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Randy Pflanzer
Technology Professionals Consortium
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   What's New?
  02/01/13 - Reformatted web page.


Front Spindles

I gathered up the front spindles from their box and the remaining ball joints in preparation for mounting them to the control arms.  To orient them correctly, the arm is pointed towards the front and extends from the bottom part of the spindle assembly.  In the picture, right is the left spindle and left is right spindle.

Here is the left front one mounted looking towards the rear.  The instructions call for two washers under the bottom nut and one under the top nut.  Again, I could not find any washers in the box with the ball joints (per the instructions) so I used ones I bought at the hardware store (Grade 8 hardened).  The number of suggested washers worked out right to position the nut to accept the cotter pin.

To get the ball joint nuts tightened down, I had to unscrew the shocks to provide slack.  After tightening the nuts, I re-tightened the shocks as far as I could with my hands.  Another trick with the ball joints is to use pin punch and use it to twist the ball joint around so the cotter pin is pointing front to back.  Otherwise you might not have clearance to install the cotter pin on the top nut.

Front Brakes

All the parts for the Wilwood 12" brake upgrade come in a single box with the exception of the spindle nuts.  I couldn't find them so I had to order those from the local NAPA store.  I also had to buy some high temperature wheel bearing grease specifically for disk brake applications.  The instructions for the brakes are pretty straight forward and there is a parts explosion diagram which provides a good overview of how it all fits together.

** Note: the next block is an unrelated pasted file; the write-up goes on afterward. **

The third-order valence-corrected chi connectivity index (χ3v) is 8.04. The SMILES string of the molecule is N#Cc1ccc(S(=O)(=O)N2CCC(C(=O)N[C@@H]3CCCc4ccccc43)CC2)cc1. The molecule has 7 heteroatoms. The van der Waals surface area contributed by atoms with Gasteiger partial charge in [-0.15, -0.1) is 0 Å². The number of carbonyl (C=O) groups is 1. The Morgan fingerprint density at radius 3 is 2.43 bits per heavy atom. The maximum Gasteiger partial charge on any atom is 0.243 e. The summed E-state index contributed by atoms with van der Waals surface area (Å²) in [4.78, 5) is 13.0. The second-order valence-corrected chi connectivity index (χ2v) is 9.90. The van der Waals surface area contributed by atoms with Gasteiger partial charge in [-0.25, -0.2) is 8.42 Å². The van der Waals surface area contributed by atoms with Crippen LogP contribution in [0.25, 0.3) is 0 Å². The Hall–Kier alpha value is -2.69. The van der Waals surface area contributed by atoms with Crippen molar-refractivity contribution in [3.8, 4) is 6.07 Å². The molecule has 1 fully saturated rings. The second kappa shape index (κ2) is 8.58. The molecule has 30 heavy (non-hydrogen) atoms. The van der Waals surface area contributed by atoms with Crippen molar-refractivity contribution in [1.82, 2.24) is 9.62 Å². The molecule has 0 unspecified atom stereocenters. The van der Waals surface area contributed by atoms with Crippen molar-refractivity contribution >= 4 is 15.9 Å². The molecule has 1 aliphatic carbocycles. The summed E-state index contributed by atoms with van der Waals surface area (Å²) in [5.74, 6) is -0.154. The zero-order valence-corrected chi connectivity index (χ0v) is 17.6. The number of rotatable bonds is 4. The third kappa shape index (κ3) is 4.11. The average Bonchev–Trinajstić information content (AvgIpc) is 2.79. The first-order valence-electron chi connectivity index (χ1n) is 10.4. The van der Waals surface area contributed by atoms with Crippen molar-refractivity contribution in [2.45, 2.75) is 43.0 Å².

First step is to install the caliper bracket to the spindle with the low profile nuts provided and some Red Locktite.  Make sure the nutserts are oriented properly per the instructions.

Next, the rotor is bolted up to the adaptor plate.  Be sure to use your torque wrench to tighten the bolts.  The adaptor plate is aluminum and you can pull the threads right out of it if you over-tighten the bolts.  I also installed the wheel studs into the hub.  The proper wheel stud measurement is 4.5" on our cars.  The hub gives you two options and ours is the shorter diameter.  The plans then call for the bolts to be safety-wired together.  I fortunately have a set of safety wire pliers which makes the job simple.  The idea is to tie the wire so that it is pulling the head down tighter.

These pictures show the safety wire ties.  On the inner hub, I chose to go with one set of wires to make it easier.  This is an acceptable standard and you don't have to tie them off in pairs.

The bearing are then packed with grease and the entire assembly is mounted to the axle.  Once on, the caliper is mounted and centered using spacers per the plans.  Later on, I will probably paint the calipers to match the body color but I won't mess with that right now.

Next part of the assembly is the steering rack and that work is on the next page.